Tuesday, the 11th, indeed was a day of blue skies in NYC--what pilots call "severe clear"-- a perfect day for a colleague of mine to walk the 40 odd blocks to his law offices in the South Tower rather than take the subway. He stopped at Starbucks for a coffee. He was late, too. Others in his office were not.

Unsettling twists for even the most fateful among us.

Thanks for posting the link to the LI Memorial. Seeing all the names in one place you realize how many of our neighbors never made it home on the LIRR that night. That "picture" alone--of commuter trains pulling into Merillion Ave. or Country Life Press--breaks my heart.

Pile On® said...

Clear blue skies.

I don't know if it is strange or not but that is what I most vividly remember from that day. It was the same here in Houston. The humidity was low so there was no haze and no smog. The skies were a beautiful cerulean blue. It seemed like the kind of day where nothing bad could happen.

I was enjoying my drive to work that day.

When I saw the video from NY it struck me how the skies were the same. Nothing bad could come out of the sky on a day so perfect.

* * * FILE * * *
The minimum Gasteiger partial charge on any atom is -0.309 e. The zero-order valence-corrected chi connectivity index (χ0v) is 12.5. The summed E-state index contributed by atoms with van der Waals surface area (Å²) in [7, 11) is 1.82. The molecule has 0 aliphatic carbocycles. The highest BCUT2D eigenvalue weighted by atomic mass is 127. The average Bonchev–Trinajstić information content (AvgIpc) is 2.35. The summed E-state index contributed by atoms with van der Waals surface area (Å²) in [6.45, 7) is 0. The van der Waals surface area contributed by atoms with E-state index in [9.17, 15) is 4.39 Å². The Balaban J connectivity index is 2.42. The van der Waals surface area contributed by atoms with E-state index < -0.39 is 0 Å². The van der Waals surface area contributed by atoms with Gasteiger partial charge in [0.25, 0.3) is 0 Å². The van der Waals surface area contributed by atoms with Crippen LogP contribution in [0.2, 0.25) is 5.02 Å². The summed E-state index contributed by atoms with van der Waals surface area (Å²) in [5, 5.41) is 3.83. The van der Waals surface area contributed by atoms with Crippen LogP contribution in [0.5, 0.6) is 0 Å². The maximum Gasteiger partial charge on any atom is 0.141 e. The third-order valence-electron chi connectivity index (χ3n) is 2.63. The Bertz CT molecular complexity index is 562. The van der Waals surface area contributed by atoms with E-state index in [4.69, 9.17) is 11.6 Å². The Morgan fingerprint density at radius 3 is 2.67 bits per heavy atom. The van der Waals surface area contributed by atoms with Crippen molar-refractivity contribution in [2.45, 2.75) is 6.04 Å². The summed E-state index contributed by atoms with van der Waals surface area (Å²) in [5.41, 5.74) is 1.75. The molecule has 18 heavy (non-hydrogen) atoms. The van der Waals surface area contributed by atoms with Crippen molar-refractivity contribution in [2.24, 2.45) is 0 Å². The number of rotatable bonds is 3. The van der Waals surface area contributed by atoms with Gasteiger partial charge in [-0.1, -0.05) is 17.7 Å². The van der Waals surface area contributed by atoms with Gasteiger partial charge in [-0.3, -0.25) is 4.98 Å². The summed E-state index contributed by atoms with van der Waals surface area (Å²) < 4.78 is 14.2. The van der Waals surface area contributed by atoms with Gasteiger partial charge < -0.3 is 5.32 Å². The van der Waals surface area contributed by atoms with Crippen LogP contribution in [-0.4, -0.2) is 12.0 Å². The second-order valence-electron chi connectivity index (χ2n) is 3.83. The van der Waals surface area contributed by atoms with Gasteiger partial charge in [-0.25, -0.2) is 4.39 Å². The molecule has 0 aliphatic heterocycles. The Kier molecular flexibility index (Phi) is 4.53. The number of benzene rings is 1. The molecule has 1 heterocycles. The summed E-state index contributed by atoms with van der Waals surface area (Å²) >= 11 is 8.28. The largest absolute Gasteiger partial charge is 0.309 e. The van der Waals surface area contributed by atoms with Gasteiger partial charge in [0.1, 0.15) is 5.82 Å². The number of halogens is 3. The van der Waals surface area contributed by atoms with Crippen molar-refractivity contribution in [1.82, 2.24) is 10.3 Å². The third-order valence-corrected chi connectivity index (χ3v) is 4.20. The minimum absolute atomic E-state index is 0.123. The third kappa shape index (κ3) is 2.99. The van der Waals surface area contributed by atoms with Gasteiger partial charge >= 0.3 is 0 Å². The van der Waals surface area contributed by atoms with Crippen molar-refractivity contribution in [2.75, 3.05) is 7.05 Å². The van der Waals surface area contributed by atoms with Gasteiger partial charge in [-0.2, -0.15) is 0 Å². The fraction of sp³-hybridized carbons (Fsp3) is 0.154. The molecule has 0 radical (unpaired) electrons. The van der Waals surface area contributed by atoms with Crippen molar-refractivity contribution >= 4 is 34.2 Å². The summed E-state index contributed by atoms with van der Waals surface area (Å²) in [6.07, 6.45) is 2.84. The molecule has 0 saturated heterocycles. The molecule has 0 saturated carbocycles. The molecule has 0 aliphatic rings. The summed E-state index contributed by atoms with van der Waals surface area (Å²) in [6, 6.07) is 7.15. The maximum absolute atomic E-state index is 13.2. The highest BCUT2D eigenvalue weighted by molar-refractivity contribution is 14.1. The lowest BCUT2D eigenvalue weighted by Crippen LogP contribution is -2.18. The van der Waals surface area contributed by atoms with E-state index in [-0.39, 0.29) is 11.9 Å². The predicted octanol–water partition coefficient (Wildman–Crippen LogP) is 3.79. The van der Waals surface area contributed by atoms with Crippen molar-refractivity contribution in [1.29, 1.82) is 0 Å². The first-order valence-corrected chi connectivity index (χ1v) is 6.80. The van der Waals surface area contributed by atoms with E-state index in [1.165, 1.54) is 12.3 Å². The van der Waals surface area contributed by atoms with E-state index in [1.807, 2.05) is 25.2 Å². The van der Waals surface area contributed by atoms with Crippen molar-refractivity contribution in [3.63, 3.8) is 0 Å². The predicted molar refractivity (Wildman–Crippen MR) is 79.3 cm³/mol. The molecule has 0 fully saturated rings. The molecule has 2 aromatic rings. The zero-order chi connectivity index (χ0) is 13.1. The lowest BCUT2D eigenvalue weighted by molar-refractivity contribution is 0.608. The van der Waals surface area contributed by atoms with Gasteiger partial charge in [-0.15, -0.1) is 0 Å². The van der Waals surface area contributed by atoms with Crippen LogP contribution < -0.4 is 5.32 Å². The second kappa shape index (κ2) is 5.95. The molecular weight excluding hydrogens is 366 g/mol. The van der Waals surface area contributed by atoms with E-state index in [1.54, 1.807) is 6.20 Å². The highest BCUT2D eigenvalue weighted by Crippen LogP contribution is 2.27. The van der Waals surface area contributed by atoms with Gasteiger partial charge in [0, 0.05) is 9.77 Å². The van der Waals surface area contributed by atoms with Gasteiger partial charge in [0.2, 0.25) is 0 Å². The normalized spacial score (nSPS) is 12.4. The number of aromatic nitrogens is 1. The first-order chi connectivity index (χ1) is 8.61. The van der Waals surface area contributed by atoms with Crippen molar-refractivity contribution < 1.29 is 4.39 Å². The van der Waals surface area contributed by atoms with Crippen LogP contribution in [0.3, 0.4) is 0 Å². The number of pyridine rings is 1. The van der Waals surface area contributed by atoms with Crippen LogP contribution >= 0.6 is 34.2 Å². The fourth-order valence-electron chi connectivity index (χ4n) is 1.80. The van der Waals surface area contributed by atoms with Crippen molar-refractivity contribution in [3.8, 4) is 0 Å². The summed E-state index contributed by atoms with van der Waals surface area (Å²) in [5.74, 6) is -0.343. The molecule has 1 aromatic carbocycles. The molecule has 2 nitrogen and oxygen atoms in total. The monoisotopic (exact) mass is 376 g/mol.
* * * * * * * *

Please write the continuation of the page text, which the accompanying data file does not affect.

Pooke said...

I'm still seeing the effects of this five years later. Families torn apart. A lot of those workers came from here - a lot of them suffer PTSD are leaving wives and children. (In my neighbors case, triplets). Some just couldn't handle the stress... my best friends father lived in Ft. Lee died of a heart attack shortly after. Others are just dying from the pollution at the cleanup area.

Don't get me wrong, I'm not trying to bitch, I'm just bitching. I'm not blaming anyone except the bastards that took those buildings down. But it still hurts.

I've spent the last year working across the street from our memorial. It haunts me daily.

Pooke said...

PS: Sis lives in Suckits County and BIL still commutes to the Lower East Side. They are in Byram. Their last is at Lenape Valley HS.

camojack said...

Like Portia said, it truly is remarkable how many people were late that day...the brother of one of my co-workers amongst them.

Cassandra said...